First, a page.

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Stuff and space in the home: Space for storage as the forgotten design and well-being dimension in standardised housing

Professor Elena Marco, University of The West of England, UK

Awards RIBA President's Awards for Research 2021
Category Design and Technical

Not-at-present-in-use-maybe-never-again: DEAD STORAGE. © Elena Marco

In the field of architecture, there has been scarce research on how the accumulation of material possessions impacts on space in the home. There has been little understanding of what households own, collect, store and dispose of, nor the implications this might have for domestic space design, especially that for storage.

The ‘stuff’ that inhabitants own is largely overlooked in current debates on housing policy and design. Yet, householders can have their quality of life, well-being and happiness negatively affected by the ‘stuff’ they keep in their homes.

This study presents a critical, exploratory and reflective enquiry into the relationship between stuff and housing design, using a multi-methodological approach that combines design research and a visual/sensory ethnography. The research engaged practising architects to propose innovative storage-focus housing design solutions, by using architectural probes to enable them to think about housing design from an untested perspective.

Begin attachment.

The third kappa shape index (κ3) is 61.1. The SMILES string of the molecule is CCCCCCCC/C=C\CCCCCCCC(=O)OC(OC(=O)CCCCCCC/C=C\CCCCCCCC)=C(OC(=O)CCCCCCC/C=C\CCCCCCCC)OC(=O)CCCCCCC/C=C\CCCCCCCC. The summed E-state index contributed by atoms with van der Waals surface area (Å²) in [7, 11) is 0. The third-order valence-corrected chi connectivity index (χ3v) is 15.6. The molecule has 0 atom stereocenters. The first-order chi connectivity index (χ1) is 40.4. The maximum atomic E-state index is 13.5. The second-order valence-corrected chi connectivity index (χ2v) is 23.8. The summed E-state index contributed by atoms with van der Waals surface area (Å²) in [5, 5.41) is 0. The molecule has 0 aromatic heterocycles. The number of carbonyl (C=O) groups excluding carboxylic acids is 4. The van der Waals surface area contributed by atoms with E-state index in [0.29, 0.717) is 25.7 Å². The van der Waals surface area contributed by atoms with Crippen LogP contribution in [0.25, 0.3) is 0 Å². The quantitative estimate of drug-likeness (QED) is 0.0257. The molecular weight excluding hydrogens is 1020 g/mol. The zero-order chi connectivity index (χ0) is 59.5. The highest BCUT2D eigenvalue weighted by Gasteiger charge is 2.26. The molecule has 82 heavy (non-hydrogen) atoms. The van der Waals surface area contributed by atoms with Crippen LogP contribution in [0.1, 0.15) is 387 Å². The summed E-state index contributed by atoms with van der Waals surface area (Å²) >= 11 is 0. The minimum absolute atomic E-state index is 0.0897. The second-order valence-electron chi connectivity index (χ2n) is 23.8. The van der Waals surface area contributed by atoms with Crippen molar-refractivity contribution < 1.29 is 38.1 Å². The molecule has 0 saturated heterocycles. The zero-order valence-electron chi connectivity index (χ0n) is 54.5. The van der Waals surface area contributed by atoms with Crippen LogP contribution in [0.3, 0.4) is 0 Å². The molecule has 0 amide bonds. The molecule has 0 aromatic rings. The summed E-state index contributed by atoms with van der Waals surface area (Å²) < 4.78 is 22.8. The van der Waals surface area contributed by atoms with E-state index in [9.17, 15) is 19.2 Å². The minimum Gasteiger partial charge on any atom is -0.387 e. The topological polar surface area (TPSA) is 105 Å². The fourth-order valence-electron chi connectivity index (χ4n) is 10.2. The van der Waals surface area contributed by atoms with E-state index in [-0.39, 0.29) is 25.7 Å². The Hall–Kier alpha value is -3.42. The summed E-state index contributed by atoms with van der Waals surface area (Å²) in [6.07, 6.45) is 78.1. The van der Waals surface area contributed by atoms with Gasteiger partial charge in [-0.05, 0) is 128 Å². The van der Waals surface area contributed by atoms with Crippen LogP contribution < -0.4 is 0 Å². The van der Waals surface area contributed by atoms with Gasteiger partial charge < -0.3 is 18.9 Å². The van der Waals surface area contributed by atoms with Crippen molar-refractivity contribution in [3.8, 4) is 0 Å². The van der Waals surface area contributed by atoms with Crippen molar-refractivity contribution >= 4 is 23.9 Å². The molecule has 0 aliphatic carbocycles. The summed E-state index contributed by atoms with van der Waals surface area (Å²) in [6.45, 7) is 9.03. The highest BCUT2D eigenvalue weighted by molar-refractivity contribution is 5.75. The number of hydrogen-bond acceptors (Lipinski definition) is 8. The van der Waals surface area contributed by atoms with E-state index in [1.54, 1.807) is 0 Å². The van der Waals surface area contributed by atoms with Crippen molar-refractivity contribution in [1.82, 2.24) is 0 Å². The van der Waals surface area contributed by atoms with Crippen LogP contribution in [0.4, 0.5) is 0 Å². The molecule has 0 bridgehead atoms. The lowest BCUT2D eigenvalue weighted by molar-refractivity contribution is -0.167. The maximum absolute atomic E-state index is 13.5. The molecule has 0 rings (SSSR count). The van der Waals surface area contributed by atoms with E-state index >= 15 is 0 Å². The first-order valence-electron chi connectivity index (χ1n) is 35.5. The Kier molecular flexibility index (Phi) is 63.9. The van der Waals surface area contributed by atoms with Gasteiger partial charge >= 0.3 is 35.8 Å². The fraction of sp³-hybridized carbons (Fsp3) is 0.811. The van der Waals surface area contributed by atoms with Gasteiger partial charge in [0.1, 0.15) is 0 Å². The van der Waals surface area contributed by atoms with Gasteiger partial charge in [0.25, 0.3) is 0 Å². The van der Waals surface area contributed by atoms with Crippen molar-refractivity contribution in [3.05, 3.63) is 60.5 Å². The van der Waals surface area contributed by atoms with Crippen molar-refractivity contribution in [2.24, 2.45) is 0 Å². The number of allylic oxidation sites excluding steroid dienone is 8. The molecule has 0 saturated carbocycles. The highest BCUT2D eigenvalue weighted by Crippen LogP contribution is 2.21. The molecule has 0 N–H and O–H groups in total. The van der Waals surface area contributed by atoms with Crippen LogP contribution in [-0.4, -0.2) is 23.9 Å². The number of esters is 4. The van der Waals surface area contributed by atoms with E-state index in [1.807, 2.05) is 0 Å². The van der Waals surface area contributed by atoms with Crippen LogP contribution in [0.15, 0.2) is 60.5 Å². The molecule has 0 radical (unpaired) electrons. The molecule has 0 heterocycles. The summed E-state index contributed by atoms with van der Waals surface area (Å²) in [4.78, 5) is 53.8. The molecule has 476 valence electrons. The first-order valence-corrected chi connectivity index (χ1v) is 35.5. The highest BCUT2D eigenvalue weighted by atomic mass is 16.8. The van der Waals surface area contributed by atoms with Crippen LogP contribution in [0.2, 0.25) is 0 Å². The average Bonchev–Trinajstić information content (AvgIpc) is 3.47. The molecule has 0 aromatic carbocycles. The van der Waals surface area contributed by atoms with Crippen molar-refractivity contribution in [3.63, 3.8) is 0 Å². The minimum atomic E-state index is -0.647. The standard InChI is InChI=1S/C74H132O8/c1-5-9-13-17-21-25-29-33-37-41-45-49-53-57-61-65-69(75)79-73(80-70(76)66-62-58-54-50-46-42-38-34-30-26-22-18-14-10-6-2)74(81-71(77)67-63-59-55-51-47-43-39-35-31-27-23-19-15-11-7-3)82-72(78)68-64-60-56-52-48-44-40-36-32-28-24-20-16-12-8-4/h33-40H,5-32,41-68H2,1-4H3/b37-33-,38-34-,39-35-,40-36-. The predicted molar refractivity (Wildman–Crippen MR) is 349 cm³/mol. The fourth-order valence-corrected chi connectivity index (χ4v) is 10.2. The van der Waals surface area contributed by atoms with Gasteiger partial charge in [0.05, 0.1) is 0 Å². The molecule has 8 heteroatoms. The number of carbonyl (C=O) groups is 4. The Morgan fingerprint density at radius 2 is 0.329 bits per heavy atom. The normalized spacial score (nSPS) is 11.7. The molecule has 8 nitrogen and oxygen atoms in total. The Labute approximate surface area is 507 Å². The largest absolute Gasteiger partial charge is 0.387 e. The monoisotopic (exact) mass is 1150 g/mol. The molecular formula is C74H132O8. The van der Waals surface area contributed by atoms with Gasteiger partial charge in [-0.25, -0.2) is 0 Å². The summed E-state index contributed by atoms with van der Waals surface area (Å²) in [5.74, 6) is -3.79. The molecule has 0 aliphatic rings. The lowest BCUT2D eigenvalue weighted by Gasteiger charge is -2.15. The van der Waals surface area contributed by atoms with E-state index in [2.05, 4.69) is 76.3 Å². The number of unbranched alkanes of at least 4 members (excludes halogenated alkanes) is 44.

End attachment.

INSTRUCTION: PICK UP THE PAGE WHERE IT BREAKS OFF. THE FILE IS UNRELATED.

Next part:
The findings present a unique exploration of how domestic space has changed overtime, capturing the intellectual agenda of the house as a ‘container’ and the household contents, the ‘stuff’, as the ‘contained’. The study finds how multi-method explorative methodologies are a helpful analytical mechanism to creatively consider architectural design challenges that need to include diverse, and often overlooked perspectives. Its main output is a new conceptual framework of material possessions, that identifies universal characteristics and categories to be used in housing design, and proposes innovative housing design solutions for the UK standardised house type.

The study concludes that the design of future homes could better support inhabitants’ quality of life and well-being if space for storage was better understood. It argues for a more informed approach to housing design, where storage is valued and the space provided is flexible, so the reality of inhabitants’ ‘stuff’, and the associated well-being implications, are considered.

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